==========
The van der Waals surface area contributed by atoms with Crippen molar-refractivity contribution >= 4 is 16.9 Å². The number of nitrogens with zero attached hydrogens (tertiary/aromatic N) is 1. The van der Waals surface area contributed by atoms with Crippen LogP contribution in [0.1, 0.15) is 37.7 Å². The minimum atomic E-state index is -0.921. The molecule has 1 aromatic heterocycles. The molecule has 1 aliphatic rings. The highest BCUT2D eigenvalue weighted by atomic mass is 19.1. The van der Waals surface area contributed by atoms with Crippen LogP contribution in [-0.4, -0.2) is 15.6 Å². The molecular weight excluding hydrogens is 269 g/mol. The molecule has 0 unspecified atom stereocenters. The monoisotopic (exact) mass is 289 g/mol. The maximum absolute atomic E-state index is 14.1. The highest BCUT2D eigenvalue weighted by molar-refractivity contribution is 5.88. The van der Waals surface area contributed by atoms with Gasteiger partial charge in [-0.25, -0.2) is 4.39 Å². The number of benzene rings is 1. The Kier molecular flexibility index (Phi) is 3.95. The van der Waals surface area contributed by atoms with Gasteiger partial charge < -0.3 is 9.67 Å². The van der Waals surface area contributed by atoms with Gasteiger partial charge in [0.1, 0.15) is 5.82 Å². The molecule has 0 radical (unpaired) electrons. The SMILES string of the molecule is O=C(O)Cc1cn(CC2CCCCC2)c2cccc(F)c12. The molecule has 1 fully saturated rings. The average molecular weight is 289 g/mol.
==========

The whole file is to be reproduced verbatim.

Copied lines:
The van der Waals surface area contributed by atoms with Crippen molar-refractivity contribution >= 4 is 16.9 Å². The number of nitrogens with zero attached hydrogens (tertiary/aromatic N) is 1. The van der Waals surface area contributed by atoms with Crippen LogP contribution in [0.1, 0.15) is 37.7 Å². The minimum atomic E-state index is -0.921. The molecule has 1 aromatic heterocycles. The molecule has 1 aliphatic rings. The highest BCUT2D eigenvalue weighted by atomic mass is 19.1. The van der Waals surface area contributed by atoms with Crippen LogP contribution in [-0.4, -0.2) is 15.6 Å². The molecular weight excluding hydrogens is 269 g/mol. The molecule has 0 unspecified atom stereocenters. The monoisotopic (exact) mass is 289 g/mol. The maximum absolute atomic E-state index is 14.1. The highest BCUT2D eigenvalue weighted by molar-refractivity contribution is 5.88. The van der Waals surface area contributed by atoms with Gasteiger partial charge in [-0.25, -0.2) is 4.39 Å². The number of benzene rings is 1. The Kier molecular flexibility index (Phi) is 3.95. The van der Waals surface area contributed by atoms with Gasteiger partial charge < -0.3 is 9.67 Å². The van der Waals surface area contributed by atoms with Gasteiger partial charge in [0.1, 0.15) is 5.82 Å². The molecule has 0 radical (unpaired) electrons. The SMILES string of the molecule is O=C(O)Cc1cn(CC2CCCCC2)c2cccc(F)c12. The molecule has 1 fully saturated rings. The average molecular weight is 289 g/mol.